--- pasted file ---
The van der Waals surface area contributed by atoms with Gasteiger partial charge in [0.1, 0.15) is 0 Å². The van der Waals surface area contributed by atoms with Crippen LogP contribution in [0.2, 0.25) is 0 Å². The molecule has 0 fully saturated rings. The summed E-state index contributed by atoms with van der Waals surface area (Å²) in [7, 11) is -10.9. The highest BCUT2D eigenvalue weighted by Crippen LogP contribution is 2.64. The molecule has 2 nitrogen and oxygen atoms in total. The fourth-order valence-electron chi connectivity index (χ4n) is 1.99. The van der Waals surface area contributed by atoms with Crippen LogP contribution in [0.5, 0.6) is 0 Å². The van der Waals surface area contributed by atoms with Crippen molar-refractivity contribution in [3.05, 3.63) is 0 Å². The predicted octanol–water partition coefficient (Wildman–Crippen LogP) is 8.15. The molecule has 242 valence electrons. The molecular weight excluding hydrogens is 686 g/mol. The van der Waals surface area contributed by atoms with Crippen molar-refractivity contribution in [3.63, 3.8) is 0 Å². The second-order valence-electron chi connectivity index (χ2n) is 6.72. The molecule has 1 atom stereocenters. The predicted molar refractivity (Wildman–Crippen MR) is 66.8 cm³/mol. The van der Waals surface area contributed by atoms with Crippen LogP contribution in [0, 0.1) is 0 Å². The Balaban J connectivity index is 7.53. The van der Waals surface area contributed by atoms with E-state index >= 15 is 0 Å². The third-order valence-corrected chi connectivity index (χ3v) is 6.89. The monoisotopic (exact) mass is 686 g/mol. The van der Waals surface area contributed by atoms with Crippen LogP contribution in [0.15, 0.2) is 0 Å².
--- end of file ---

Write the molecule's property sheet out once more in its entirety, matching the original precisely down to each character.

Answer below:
The van der Waals surface area contributed by atoms with Gasteiger partial charge in [0.1, 0.15) is 0 Å². The van der Waals surface area contributed by atoms with Crippen LogP contribution in [0.2, 0.25) is 0 Å². The molecule has 0 fully saturated rings. The summed E-state index contributed by atoms with van der Waals surface area (Å²) in [7, 11) is -10.9. The highest BCUT2D eigenvalue weighted by Crippen LogP contribution is 2.64. The molecule has 2 nitrogen and oxygen atoms in total. The fourth-order valence-electron chi connectivity index (χ4n) is 1.99. The van der Waals surface area contributed by atoms with Crippen LogP contribution in [0.5, 0.6) is 0 Å². The van der Waals surface area contributed by atoms with Crippen molar-refractivity contribution in [3.05, 3.63) is 0 Å². The predicted octanol–water partition coefficient (Wildman–Crippen LogP) is 8.15. The molecule has 242 valence electrons. The molecular weight excluding hydrogens is 686 g/mol. The van der Waals surface area contributed by atoms with Crippen molar-refractivity contribution in [3.63, 3.8) is 0 Å². The second-order valence-electron chi connectivity index (χ2n) is 6.72. The molecule has 1 atom stereocenters. The predicted molar refractivity (Wildman–Crippen MR) is 66.8 cm³/mol. The van der Waals surface area contributed by atoms with Crippen LogP contribution in [0, 0.1) is 0 Å². The Balaban J connectivity index is 7.53. The van der Waals surface area contributed by atoms with E-state index >= 15 is 0 Å². The third-order valence-corrected chi connectivity index (χ3v) is 6.89. The monoisotopic (exact) mass is 686 g/mol. The van der Waals surface area contributed by atoms with Crippen LogP contribution in [0.15, 0.2) is 0 Å².